The Option to Choose Depends on Your State

Since purchasing Owner’s Title Insurance is optional, many homebuyers wish to know if they can choose their own title insurance company, or shop around for the best deal. In some states, this may be allowed. However, Virginia maintains strict regulations over the insurance industry, leading most underwriters to remain competitive in their pricing when it comes to premiums.

Whether you choose a standard or enhanced Owner’s Title Insurance plan, the difference in fees from one insurance provider to the next will likely be negligible. It’s also worth noting that purchasing an Owner’s Policy enables a discount on the Lender’s Policy, known as a “simultaneous discount rate.”


At Linear Title & Escrow, we put the interests of the homebuyers and sellers we are privileged enough to work with first. Our process of procuring title insurance involves working with only the most reputable insurance companies in the industry. For more information on title insurance policies or premiums, please contact us today.








Must Sellers Be Present at Closing?

It’s widely understood that homebuyers must be present when closing on their real estate purchase, as mortgage notes and other documents must be signed at that time. But are sellers required to attend closings with their buyers? Read on as we discuss the role of the seller in closing on a home.


Do Buyers and Sellers Meet at the Closing Table?

If you’re a first-time homebuyer or selling the first home you’ve ever owned, you may be wondering whether buyers and sellers come face-to-face at the closing table. However, such a scenario rarely happens. Both the buyer and seller do, in fact, have their own closings. But the process and requirements are a bit different, depending on which side of the transaction you sit.

The Seller’s Closing

From the seller’s vantage point, it’s fair to say that the closing process involves much less paperwork, and even less time compared with that of the buyer. The seller’s closing must take place prior to the buyer’s in order to convey the property in a proper and legal manner.

In some scenarios, sellers are located out-of-state, and are unable to attend the closing in person. Closings in such a case take place virtually, or via mail, with sellers signing necessary documents in the presence of a notary, and said documents being promptly transferred or delivered to the closing agent.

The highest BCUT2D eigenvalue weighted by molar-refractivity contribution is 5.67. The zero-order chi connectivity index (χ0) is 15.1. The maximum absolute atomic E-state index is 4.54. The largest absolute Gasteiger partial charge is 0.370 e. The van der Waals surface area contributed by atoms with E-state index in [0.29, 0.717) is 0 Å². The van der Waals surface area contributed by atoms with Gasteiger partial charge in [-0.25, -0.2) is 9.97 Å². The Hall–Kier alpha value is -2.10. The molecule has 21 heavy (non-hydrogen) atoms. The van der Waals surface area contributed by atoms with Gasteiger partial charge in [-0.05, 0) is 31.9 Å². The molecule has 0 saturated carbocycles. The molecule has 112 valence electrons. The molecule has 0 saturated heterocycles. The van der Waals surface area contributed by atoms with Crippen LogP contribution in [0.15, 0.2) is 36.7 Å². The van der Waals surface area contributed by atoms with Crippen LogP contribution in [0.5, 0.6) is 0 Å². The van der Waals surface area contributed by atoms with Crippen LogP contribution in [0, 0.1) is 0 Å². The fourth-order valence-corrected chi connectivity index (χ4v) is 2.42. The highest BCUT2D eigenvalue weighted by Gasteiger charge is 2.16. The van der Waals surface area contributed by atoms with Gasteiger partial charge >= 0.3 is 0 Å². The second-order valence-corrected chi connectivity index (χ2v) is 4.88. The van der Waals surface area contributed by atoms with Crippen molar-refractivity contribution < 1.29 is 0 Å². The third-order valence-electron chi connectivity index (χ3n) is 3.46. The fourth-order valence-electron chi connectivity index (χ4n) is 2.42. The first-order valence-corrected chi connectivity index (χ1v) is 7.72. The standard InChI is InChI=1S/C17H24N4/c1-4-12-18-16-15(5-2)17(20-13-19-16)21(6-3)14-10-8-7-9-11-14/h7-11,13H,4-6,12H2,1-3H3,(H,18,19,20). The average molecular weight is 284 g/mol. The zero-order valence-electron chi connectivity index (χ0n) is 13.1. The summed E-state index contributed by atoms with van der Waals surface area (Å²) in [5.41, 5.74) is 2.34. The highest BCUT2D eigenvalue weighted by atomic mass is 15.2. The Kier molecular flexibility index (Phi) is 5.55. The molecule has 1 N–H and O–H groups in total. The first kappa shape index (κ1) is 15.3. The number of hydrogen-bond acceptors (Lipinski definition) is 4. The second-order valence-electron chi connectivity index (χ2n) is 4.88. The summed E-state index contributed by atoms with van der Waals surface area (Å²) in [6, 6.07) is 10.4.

The following is general information regarding the seller’s closing process:

  • Sellers may or may not be required be physically attend the closing.
  • The seller’s closing takes place before that of the buyer’s.
  • Documents to be signed include the Seller’s Closing Disclosure Form/ALTA or HUD, Warranty Deed and Loan Payoff Agreement.
  • Proper identification must be presented at the time of closing.
  • Wiring instructions regarding proceeds of the sale must be clearly specified (if applicable).

Have questions about your role as a seller? Contact Linear Title & Escrow for answers today!


A Day in the Life of a Title Agent

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Ever wondered what, exactly, title agents do all day? Are we busy? Are we bored? Do we sit around drinking coffee and checking our Facebook feeds?

No. Nope. Not even close. We take our coffee on the go (because let’s face it – caffeine is one of the four main food groups). We work non-stop, from the second we arrive at the office to the moment we leave for the day. Our days demand the ultimate in multi-tasking, fine attention to detail, and sheer excellence in time management. But what makes up the fabric of our day? What do we really do that keeps us so busy?

An Average Day as a Title Agent (Though No Day Is Ever Really Average)

When it comes to preparing for a closing, a great deal goes on behind the scenes. The daily responsibilities of a title agent range from preparing closing documents to conducting title searches and reviewing Closing Disclosure (CD) forms. We read and respond to hundreds of emails from lenders, agents, attorneys and other parties involved in settlement proceedings, and prioritize our daily agenda to deliver the highest level of efficiency for each of our clients.

Our duties include (but are not limited to):

  • Prepare closing documents
  • Transfer closing documents to CD forms
  • Review CD forms for upcoming closings
  • Enter revisions on CD forms
  • Compile title binders
  • Execute title searches
  • Research and resolve title issues
  • Prepare files for title orders
  • Ensure funding for loans
  • Coordinate CD instructions with lenders
  • …and a whole host of other title and escrow-related duties

How We Stand Out Among the Crowd

No day is the same as the next. At Linear Title & Escrow, our ultimate goal as title agents is to work diligently, competently and thoroughly at ensuring the most efficient closing possible for our clients. We strive to be quick, but highly efficient (which is important for lenders, clients and ultimately home buyers/sellers). We strive to be competitive with returning title requests back to lenders, typically within one week of said request. And most importantly, we maintain integrity, confidentiality, and strict adherence to regulations and the highest level of standards in our industry.

Yes, we are busy – but we love what we do. For more on how Linear Title & Escrow works  to create smooth, seamless closings, contact our team today!